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      The Man With Two Arms by Billy Lombardo (Overlook, 335 pg. $24.95). HB, 2010.

           Perhaps the greatest compliment a writer can be paid is to have his reader  still thinking about his book months after the first reading. That is definitely the case with me and Billy Lombardo's novel, The Man With Two Arms, a sophisticated book with a deceptively simple title. In no other sport would true ambidexterity be so extraordinary (the only one I can think of that might come close is tennis, but the advantage isn’t nearly as pronounced), and it thus identifies Lombardo’s sparkling debut novel as unquestionably a baseball book. But it also establishes a primary theme as well: What is the true worth of athletic prowess, and just how unhealthy is hero worship for both the fan and the hero? After all, a ballplayer, no matter how great, is still just a man, isn’t he?
          The novel begins as Henry Granville’s wife Lori gives birth to a son, Danny, and Henry decides with a scientist’s fascination, a baseball fan’s ambition, and a father’s obsessiveness, to raise his boy to be totally,  completely, and equally facile with both hands in all things, especially when throwing and hitting a baseball. Danny adheres to his dad’s instructions with complete faith, and as Henry studies his son’s every act and movement, he recognizes that his abilities soon far exceed normal development patterns. He’s creating, in essence, a “Natural,” and it’s both thrilling and exciting.
          But superior motor skills may not be the only special talent that Danny’s symmetrical training has developed, as revealed in a riveting scene during a bus crash; and the remainder of the novel examines Danny’s rise to fame as a phenomenon on the mound and at the plate for his hometown Chicago Cubs, how he attempts to cope with the pressures of fame, success, and expectation, and the question of whether there is a higher purpose to his life, a destiny beyond baseball. Even if it’s just to be happy with the woman he adores.
          Lombardo’s writing style isn’t as flashy as, say Brendan Boyd’s in Blue Ruin, but it doesn’t have to be. He captures the inner dialog of a father who wants desperately to give his only son the very best possible chance to succeed in the game he so passionately loves. The game descriptions and conversation are both spot on. Characterization is strong, with no cardboard characters to be found, save for Danny’s first professional manager in the minors. (Although, to be fair, a worn out baseball lifer would most likely be gruff and profane.) The author deftly allows Danny’s thoughts, speech, actions, and reactions to grow in sophistication throughout the 20 year span of the story, so that the character and his dilemma are fully realized.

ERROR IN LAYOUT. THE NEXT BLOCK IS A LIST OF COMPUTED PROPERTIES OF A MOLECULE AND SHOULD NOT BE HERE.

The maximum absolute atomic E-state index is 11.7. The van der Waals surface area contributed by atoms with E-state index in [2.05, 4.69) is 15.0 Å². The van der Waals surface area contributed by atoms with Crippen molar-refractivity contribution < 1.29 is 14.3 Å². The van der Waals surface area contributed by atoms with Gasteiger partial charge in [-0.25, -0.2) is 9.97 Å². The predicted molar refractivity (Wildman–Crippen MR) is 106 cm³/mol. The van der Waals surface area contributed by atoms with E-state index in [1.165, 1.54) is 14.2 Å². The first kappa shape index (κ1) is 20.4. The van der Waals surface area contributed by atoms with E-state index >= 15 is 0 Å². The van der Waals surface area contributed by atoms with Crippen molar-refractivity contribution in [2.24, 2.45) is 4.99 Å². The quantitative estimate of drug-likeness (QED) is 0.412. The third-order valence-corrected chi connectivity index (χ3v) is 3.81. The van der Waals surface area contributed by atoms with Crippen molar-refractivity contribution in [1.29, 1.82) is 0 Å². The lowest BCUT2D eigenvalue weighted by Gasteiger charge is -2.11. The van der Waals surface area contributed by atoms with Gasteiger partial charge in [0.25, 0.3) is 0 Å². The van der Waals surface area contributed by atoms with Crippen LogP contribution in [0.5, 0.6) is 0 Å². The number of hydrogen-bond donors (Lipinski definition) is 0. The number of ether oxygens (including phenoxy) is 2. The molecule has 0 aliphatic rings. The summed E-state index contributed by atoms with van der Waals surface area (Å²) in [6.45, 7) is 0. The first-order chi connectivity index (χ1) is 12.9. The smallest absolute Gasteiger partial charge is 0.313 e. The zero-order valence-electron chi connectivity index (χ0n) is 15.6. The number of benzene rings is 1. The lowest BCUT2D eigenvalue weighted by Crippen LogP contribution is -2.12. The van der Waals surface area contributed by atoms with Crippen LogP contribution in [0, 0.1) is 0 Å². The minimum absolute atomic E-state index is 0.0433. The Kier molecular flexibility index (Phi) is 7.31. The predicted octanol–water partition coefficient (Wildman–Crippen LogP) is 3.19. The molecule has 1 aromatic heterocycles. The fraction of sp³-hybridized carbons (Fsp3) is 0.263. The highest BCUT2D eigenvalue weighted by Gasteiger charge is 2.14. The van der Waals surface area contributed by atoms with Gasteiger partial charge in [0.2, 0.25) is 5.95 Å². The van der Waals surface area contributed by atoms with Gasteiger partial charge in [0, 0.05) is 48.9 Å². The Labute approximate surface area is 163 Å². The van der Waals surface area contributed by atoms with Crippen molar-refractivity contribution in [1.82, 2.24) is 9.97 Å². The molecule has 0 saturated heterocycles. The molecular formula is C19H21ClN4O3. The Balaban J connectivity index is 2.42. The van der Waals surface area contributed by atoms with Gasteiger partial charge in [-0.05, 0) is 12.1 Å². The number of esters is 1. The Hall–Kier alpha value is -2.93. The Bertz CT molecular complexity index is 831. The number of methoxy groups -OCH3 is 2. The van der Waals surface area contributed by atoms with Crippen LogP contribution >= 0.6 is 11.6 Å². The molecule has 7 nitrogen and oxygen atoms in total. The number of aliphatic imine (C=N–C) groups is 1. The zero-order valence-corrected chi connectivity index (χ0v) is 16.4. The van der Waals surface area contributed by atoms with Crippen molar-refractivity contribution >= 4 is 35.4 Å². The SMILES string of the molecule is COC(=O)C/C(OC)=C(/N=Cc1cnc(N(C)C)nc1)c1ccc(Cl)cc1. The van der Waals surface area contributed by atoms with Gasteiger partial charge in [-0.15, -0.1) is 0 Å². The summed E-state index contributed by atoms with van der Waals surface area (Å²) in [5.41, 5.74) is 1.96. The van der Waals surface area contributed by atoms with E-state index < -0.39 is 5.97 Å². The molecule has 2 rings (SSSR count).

But it’s the story that intrigues the most here, a tale that is useful as a metaphor to examine the role of love, marriage, celebrity, excellence, and destiny in modern America. We’ve got a little Frankenstein, a touch of My Fair Lady, some Roy Hobbs and even a sliver of Barry Bonds. After all, just how much of an advantage can a single player possess before the contest becomes unfair, and the hero becomes the villain? Some have paired Lombardo with W.P. Kinsella for joining baseball and the fantastical, but there are differences here. Kinsella’s characters simply accept the magic and ask or assume the reader will act in kind. In Two Arms, the premise is presented with an almost clinical credibility, as Henry details the experiment and the results. In fact, Henry has created the magic himself. So, when Danny’s otherworldly abilities surface, it’s a surprise, but not an intrusive and ridiculous plot device, and the reader and the character share in the wonder and fear of the discovery.                   
          This is the kind of novel that makes you want to give it to a friend, then tell them to hurry up and read it so you can talk about it. And while every successful novel needs a good story, believable characters, and writing that facilitates and delights, it also needs a satisfying ending, and here’s another instance where Two Arms is so interesting. Because I’m still not sure if I’m happy with Lombardo’s choice, despite the fact that I’m also completely aware of why I’m conflicted. It’s the dichotomy between what I’d want as a baseball fan, and what I’d want for Danny Granville, and the fact that I’m still debating means that Lombardo has created a fictional character that the reader truly cares about, a rare feat indeed.
          Much of this novel’s thematic richness can’t be discussed in a book review, simply because this would give all the special secrets away that are so rewarding to discover and contemplate as you turn the last pages. So I have a plan: Read The Man with Two Arms, and let me know what you think. 
      I’m dying to talk to somebody about this book!

      Reviewed by: Mark Schraf (Aug. 2, 2010)